Averting toxic side effects from CAR-T cancer treatments

T-cell
Making engineered T cells safer for treating cancer is the goal of scientists at Fred Hutch.

As excited as the oncology community is about the recent approval of Kymriah, Novartis’ CAR-T treatment for some patients with lymphoma, concerns about side effects remain. Some patients in clinical trials of Novartis’ product and others have developed a dangerous immune reaction called cytokine release syndrome, while others have suffered from neurotoxicity. The side effects can be life-threatening.

Now, scientists at Fred Hutchinson Cancer Research Center said they’ve identified biomarkers associated with cytokine release syndrome and neurotoxicity—and they’ve created algorithms that they believe can be used to predict when the effects are likely to be life-threatening. Their research was published in the journal Cancer Discovery.

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To identify the biomarkers, the research team closely tracked 133 patients participating in a trial of a CAR-T that was developed at Fred Hutch to treat chronic lymphocytic leukemia, non-Hodgkin lymphoma or acute lymphoblastic leukemia. They timed the onset of symptoms and the path to resolution, conducting detailed pathology testing and imaging along the way. Most of the patients developed cytokine release syndrome, which resolved on its own, but 10 suffered severe symptoms, according to a release.

One characteristic common in patients who suffered severe cytokine release or neurotoxicity was that the endothelial cells in the linings of their blood vessels became hyperactivated. That led the research team to conclude that testing for biomarkers of endothelial activation could help identify the CAR-T patients who face the highest risk of severe side effects.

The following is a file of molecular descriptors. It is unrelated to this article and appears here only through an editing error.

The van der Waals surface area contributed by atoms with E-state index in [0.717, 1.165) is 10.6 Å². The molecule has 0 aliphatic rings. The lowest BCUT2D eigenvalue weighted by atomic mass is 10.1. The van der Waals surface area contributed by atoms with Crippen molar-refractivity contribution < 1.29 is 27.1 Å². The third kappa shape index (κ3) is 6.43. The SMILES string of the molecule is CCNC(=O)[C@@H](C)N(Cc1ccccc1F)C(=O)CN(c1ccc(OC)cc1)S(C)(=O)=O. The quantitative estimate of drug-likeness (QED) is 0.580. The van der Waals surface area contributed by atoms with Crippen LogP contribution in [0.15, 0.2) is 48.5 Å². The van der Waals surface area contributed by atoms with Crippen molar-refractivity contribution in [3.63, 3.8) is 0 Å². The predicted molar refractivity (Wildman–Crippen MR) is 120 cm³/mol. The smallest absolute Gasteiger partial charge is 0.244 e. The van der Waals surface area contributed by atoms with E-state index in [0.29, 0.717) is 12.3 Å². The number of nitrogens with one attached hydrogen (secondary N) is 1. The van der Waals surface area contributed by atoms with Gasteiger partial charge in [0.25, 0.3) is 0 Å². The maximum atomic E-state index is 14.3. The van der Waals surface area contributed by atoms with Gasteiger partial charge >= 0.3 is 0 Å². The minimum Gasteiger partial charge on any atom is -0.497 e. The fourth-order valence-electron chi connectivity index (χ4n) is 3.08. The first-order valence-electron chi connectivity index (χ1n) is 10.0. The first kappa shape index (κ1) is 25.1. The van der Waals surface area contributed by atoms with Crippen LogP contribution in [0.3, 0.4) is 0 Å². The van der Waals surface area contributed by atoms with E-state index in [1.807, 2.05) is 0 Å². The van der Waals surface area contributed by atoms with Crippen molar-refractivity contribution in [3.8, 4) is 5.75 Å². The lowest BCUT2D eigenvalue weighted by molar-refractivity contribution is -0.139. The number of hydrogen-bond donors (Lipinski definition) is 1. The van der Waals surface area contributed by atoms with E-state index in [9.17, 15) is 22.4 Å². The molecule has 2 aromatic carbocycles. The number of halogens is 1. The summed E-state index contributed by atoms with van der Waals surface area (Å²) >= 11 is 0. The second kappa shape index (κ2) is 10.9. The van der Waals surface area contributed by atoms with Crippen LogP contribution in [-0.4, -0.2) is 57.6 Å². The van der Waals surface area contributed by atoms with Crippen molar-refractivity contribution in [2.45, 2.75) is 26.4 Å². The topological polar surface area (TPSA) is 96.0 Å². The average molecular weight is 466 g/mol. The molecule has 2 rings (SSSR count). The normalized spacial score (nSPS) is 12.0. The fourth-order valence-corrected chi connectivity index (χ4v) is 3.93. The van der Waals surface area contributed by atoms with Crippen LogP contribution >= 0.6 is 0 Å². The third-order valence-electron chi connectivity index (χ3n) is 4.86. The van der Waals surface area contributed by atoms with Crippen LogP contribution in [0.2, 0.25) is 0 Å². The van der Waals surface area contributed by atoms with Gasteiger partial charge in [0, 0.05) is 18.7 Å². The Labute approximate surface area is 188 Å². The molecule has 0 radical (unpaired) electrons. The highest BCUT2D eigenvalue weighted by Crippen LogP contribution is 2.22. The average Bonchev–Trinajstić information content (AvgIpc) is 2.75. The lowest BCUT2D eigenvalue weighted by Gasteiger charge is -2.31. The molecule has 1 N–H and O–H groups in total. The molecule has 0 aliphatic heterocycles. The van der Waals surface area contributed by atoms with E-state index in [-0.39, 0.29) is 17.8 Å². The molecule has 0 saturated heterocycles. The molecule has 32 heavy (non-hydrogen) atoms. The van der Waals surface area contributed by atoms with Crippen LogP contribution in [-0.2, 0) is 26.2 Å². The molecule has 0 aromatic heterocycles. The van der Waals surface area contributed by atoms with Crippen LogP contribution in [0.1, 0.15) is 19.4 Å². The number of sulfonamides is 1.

The researchers identified two key criteria for predicting severe cytokine release syndrome: a fever of at least 102 and high levels of a particular immune cytokine called MCP-1. Patients who also had high levels of the cytokine IL-6 faced an increased risk of neurotoxicity, the researchers said. They believe cytokine release syndrome is the precursor for most cases of neurotoxicity, though more research would be needed to determine the link between the two, they said.

The study was partly funded by Juno Therapeutics, which fell to third place in the CAR-T race behind Novartis and Kite after a string of deaths last year in a trial for what was once its lead candidate, JCAR015. The deaths were attributed to severe swelling in the brain, or cerebral edema. Juno dropped the CAR-T from its pipeline in March of this year.

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The Fred Hutch research builds upon the ongoing work of researchers there to develop a safer CAR-T. Last December, at the American Society of Hematology (ASH) meeting, they announced positive results from an early trial of their CAR-T leukemia treatment, which is made by combining two different cell subsets. By creating distinct subsets of cells for each patient—and using biomarkers to predict cytokine release and neurotoxicity—they believe they’ll be able to improve the success rate of CAR-T while also reducing side effects.

Other Fred Hutch scientists are developing entirely new technologies to make CAR-T treatments safer. One team, for example, is using nanoparticles to remove a particular gene from T cells that normally causes them to attack healthy tissues. The same nanoparticles may be able to be used to enhance the production of T cells that kill cancerous targets—and that remember to attack the cancer should it ever reappear.

Cytokine release syndrome can be treated with steroids and immune modulating drugs, though there is no universally accepted protocol for using these drugs in CAR-T patients. The Fred Hutch researchers hope their latest study will inform efforts to develop treatment strategies and formally test them in clinical trials.